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Andrews University Biology Department Anatomy and Physiology II Spring 2008

Lab 5 The Urinary System


Name _________________________ File # ________ TA Signature ____________________

Introduction
Urine formation begins when glomerular filtrate enters the nephron tubules of the kidneys. The composition and volume of the glomerular filtrate then changes as water and many solutes from the filtrate are returned to the blood by reabsorbtion and as some additional waste products in the blood are secreted into the filtrate. The body channels the final product, urine, out of the kidneys through the ureters and stores it in the urinary bladder. Through the formation of urine from blood, the kidneys are the primary organs involved in the maintenance of the homeostasis of blood composition and volume and thus the composition of extracellular fluids. Look over Chapter 23 The Urinary System pp. 896-919 (Saladin 4th edition) prior to lab. Bring your textbook to lab!

Part I. Structures of the Urinary System


Learn the following structures: Figures 23.1, 23.4, and 23.8 Kidney renal capsule renal cortex renal medulla renal column renal pyramid renal papilla major calyx minor calyx renal pelvis renal artery renal vein Nephron renal corpuscle glomerulus glomerular capsule afferent arteriole efferent arteriole proximal convoluted tubule (PCT) nephron loop (loop of Henle) descending limb ascending limb distal convoluted tubule (DCT) collecting duct (CD) ureter urinary bladder urethra Exit Quiz Score____________/15 TA Signature___________________

Part II. Urinalysis


Background Body chemistry does not just depend on the volume and composition of the food we eat. Its also influenced by what the kidneys keep and do not keep by the processes of reabsorption and secretion. Urine contains a great deal of information about body function. The kidneys continuously form urine, reabsorbing glucose, amino acids, water, and salts from the filtrate of blood plasma. Factors such as diet, physical activity, body metabolism, disease, time of day, and body position can influence the chemical composition of urine. Analysis of the urine, or urinalysis, offers a means of determining the composition of the extracellular fluid (ECF) and the how the kidneys are functioning. During this part of the lab, you will conduct a series of tests on a urine sample. You will observe and determine both physical and chemical characteristics of the urine. The urine amounts that you eliminate over a 24-hour period varies widely. These amounts depend on the amount of fluid you consume and the rate of excretion through avenues other than the excretory system, such as through perspiration and solid waste formation. Urine volumes commonly range from 1 to 2 L per 24 hours. Procedure: 1. Work in groups of two. Get a urinalysis strip, a plastic test tube, a paper cup, and paper towels. Use the paper cup to collect a sample of urine. 2. Carefully pour enough of the urine into the test tube so that the all the pads on the urinalysis strip will be completely covered when you dip it into the tube. Record the color and appearance (see Physical Examination below) of the sample on the Urinalysis Data Sheet on p. 5. 3. Hold the strip by the handle and dip it into the urine specimen. Make sure the pads are all completely covered by the urine. Immediately remove the strip, holding it against the edge of the test tube so the excess urine drips back into the tube. 4. Hold the strip over the paper towels while you wait for the pads to change color (approx. 1 min.). Compare the strip pads with the color chart on the urinalysis strip bottle and record your results on the Data Sheet. 5. Discard the used strip in the biohazard bag at the front of the room. 6. Use the charts below to determine the normality or abnormality of the test results and interpret the results. (24 pts)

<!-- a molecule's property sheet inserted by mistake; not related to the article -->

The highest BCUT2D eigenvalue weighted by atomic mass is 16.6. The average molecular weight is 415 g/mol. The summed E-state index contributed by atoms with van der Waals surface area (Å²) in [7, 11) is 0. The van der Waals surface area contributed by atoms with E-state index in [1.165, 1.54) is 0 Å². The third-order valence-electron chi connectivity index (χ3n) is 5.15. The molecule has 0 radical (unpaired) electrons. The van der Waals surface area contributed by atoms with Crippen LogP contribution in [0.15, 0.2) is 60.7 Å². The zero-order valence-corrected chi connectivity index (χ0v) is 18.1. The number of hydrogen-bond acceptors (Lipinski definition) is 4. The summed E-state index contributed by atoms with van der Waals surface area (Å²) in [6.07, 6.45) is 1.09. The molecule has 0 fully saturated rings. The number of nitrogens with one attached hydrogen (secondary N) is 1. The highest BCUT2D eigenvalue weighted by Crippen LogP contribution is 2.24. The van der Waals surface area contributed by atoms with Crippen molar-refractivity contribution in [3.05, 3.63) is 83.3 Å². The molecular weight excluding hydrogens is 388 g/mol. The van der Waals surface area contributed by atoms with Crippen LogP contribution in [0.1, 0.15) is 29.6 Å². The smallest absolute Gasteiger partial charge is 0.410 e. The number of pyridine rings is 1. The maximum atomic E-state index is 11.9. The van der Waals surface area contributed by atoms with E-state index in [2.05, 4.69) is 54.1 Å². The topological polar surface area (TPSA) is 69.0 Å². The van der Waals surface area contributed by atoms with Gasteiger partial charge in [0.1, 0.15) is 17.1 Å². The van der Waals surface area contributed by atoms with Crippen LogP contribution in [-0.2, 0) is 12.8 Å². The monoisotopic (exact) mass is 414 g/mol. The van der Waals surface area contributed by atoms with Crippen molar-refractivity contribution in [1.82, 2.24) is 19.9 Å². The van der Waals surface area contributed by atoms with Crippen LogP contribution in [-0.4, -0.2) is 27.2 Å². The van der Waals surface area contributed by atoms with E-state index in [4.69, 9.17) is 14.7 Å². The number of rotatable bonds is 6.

Physical Examination The color of urine varies widely from colorless to almost black due to normal metabolic functions, physical activity, ingested materials, or infections. It is usually amber or straw-colored. However, urine is usually darker in smaller volumes than in larger amounts. The normal yellow color is from a pigment called urochrome, a product of hemoglobin breakdown. The appearance of the urine refers to the clarity of the specimen. A sample can be clear, slightly cloudy, cloudy, or turbid. Urine normally is clear when eliminated but becomes cloudy on standing. Cloudy or turbid urine is caused by crystals, white and red blood cells, epithelial cells, bacteria, lipids, mucous, yeast, and foreign substances.

COLOR
Colorless Pale yellow Dark yellow Amber/Orange

NORMAL/ABNORMAL? Normal Normal Normal Normal or Abnormal